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Sima Guang

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  • Born: 1019
  • Died: 1086
  • Chinese/Japanese: 司馬(Sīmǎ Guāng / Shiba Kô)

Sima Guang was a Chinese scholar-official and historian. He is credited with authoring The Comprehensive Mirror for Aid in Government (Zīzhì Tōngjiàn), a history of China up to 959, which is regarded as the first history of China to incorporate differing accounts or interpretations of events rather than presenting a single official narrative.

Originally from Shaanxi province, he passed the highest level of the Chinese Imperial examinations and became a member of the Hanlin Academy.

As a political official and advisor, Sima Guang advocated incremental reforms, and policies based on those of the preceding Tang Dynasty and of the Five Dynasties and Ten Kingdoms Period. He found himself the head of a powerful conservative faction at Court, and opposed a classicist faction led by Wang Anshi, who advocated more radical reforms, and a fuller return to the ways of the classical Sage Kings of old.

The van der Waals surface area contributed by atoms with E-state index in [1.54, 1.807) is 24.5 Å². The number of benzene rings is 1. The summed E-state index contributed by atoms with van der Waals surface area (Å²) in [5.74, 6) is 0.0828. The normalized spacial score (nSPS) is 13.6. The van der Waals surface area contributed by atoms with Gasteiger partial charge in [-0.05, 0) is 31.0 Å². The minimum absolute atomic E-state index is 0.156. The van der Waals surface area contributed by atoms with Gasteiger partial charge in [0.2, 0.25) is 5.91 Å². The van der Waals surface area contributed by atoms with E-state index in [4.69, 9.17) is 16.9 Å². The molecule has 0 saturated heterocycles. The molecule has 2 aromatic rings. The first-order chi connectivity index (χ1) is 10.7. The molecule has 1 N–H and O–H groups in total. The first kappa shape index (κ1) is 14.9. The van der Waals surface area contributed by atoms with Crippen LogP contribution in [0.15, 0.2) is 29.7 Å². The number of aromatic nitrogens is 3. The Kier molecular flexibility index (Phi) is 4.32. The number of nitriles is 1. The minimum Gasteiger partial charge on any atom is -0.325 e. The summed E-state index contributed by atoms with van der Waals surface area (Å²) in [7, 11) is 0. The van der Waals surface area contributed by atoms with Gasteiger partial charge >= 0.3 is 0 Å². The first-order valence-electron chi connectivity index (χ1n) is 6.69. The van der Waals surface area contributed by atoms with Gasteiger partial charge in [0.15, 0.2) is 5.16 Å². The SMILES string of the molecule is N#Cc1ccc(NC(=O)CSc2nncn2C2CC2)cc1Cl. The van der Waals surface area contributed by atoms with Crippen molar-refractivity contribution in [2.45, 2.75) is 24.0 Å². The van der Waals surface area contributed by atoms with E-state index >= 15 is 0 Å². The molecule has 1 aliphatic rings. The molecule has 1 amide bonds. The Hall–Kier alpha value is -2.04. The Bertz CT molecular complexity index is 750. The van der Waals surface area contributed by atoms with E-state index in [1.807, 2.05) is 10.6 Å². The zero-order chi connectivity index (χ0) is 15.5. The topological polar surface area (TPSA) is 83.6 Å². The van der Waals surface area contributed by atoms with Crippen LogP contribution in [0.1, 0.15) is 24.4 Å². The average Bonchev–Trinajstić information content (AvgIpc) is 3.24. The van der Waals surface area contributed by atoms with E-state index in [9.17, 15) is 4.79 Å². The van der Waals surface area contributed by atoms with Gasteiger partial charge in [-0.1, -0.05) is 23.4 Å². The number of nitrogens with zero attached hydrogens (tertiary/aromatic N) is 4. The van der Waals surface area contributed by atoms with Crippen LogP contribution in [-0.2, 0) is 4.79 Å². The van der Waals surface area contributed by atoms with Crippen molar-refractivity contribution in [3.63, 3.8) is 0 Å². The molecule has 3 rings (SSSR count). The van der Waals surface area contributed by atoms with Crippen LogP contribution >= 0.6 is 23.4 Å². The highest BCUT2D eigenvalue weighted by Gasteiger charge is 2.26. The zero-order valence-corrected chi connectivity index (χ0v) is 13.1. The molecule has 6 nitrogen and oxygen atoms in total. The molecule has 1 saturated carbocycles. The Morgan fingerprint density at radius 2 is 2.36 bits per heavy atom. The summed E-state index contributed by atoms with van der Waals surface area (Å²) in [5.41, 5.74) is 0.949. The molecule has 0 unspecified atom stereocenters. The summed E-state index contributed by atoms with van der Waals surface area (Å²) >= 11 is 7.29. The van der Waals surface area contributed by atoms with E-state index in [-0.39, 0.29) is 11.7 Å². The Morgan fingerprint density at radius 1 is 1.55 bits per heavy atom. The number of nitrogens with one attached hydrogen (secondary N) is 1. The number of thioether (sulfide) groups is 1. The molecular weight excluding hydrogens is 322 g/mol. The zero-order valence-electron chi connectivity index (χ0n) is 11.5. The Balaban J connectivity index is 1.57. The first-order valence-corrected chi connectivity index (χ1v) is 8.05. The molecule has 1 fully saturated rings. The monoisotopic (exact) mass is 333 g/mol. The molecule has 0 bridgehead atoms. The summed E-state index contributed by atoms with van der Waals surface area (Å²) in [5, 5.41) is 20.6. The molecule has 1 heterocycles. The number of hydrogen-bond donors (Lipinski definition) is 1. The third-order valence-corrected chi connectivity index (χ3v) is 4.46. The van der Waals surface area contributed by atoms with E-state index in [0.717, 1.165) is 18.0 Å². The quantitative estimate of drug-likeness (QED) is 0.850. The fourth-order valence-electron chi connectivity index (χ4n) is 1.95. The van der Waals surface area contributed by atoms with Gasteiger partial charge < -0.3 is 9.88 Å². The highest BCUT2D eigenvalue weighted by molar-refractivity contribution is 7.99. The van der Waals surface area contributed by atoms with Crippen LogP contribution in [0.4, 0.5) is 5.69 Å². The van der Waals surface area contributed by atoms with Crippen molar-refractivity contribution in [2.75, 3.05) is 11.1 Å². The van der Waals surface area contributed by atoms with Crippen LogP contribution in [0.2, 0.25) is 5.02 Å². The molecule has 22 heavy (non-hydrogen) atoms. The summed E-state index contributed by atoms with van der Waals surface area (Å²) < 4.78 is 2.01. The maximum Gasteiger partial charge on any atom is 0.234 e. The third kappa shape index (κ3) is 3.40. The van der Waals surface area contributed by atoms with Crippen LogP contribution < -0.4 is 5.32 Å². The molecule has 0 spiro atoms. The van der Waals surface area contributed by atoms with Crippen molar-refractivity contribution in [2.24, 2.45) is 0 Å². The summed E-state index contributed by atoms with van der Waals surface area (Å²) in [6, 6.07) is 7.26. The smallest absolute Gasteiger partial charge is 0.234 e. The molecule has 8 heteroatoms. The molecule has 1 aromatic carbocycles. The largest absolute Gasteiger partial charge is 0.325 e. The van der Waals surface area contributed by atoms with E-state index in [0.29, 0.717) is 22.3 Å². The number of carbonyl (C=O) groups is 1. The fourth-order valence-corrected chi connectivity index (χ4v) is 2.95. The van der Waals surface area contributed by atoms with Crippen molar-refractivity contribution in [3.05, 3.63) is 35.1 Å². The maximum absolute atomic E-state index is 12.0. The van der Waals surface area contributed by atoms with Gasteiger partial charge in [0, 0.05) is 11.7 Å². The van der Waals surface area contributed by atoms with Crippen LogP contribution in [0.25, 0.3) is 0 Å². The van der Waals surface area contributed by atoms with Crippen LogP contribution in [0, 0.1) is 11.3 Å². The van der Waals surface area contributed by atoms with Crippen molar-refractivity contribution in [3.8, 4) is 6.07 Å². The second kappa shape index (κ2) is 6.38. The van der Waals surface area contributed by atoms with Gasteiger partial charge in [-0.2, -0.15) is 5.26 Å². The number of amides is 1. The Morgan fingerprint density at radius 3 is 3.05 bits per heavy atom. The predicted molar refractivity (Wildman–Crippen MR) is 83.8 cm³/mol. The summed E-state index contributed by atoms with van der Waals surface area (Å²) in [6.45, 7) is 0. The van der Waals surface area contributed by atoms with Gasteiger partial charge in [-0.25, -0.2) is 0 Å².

References

  • Arai Hakuseki, Joyce Ackroyd (trans.), Told Round a Brushwood Fire, University of Tokyo Press (1979), 285n105.
  • Valerie Hansen, The Open Empire, New York: W.W. Norton & Co. (2000), 269.
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